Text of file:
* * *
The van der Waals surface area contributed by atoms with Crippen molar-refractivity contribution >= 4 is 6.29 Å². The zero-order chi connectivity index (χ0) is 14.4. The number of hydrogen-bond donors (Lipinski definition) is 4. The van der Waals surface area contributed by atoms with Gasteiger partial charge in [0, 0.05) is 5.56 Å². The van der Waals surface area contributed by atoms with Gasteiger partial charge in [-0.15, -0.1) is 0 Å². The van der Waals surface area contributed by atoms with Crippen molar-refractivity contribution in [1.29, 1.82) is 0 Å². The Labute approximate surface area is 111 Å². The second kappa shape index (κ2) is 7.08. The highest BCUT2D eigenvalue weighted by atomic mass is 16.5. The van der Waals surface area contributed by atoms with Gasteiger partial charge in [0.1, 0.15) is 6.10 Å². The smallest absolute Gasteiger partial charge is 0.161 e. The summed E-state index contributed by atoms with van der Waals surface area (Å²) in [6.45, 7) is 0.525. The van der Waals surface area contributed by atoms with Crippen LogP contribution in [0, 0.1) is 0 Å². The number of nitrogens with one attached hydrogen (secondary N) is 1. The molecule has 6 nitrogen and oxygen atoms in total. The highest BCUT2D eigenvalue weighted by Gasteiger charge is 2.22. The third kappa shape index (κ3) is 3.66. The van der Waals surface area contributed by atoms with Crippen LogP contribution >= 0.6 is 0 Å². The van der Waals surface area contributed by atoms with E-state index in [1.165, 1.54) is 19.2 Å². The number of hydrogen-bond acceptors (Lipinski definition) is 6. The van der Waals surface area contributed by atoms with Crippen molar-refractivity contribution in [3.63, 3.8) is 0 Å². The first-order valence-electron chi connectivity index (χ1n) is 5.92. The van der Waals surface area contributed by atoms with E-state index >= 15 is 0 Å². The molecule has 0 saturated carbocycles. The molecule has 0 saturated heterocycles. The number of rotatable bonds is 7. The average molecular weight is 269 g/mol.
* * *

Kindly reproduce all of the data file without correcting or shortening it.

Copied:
The van der Waals surface area contributed by atoms with Crippen molar-refractivity contribution >= 4 is 6.29 Å². The zero-order chi connectivity index (χ0) is 14.4. The number of hydrogen-bond donors (Lipinski definition) is 4. The van der Waals surface area contributed by atoms with Gasteiger partial charge in [0, 0.05) is 5.56 Å². The van der Waals surface area contributed by atoms with Gasteiger partial charge in [-0.15, -0.1) is 0 Å². The van der Waals surface area contributed by atoms with Crippen molar-refractivity contribution in [1.29, 1.82) is 0 Å². The Labute approximate surface area is 111 Å². The second kappa shape index (κ2) is 7.08. The highest BCUT2D eigenvalue weighted by atomic mass is 16.5. The van der Waals surface area contributed by atoms with Gasteiger partial charge in [0.1, 0.15) is 6.10 Å². The smallest absolute Gasteiger partial charge is 0.161 e. The summed E-state index contributed by atoms with van der Waals surface area (Å²) in [6.45, 7) is 0.525. The van der Waals surface area contributed by atoms with Crippen LogP contribution in [0, 0.1) is 0 Å². The number of nitrogens with one attached hydrogen (secondary N) is 1. The molecule has 6 nitrogen and oxygen atoms in total. The highest BCUT2D eigenvalue weighted by Gasteiger charge is 2.22. The third kappa shape index (κ3) is 3.66. The van der Waals surface area contributed by atoms with Crippen LogP contribution >= 0.6 is 0 Å². The van der Waals surface area contributed by atoms with E-state index in [1.165, 1.54) is 19.2 Å². The number of hydrogen-bond acceptors (Lipinski definition) is 6. The van der Waals surface area contributed by atoms with Crippen molar-refractivity contribution in [3.63, 3.8) is 0 Å². The first-order valence-electron chi connectivity index (χ1n) is 5.92. The van der Waals surface area contributed by atoms with E-state index >= 15 is 0 Å². The molecule has 0 saturated carbocycles. The molecule has 0 saturated heterocycles. The number of rotatable bonds is 7. The average molecular weight is 269 g/mol.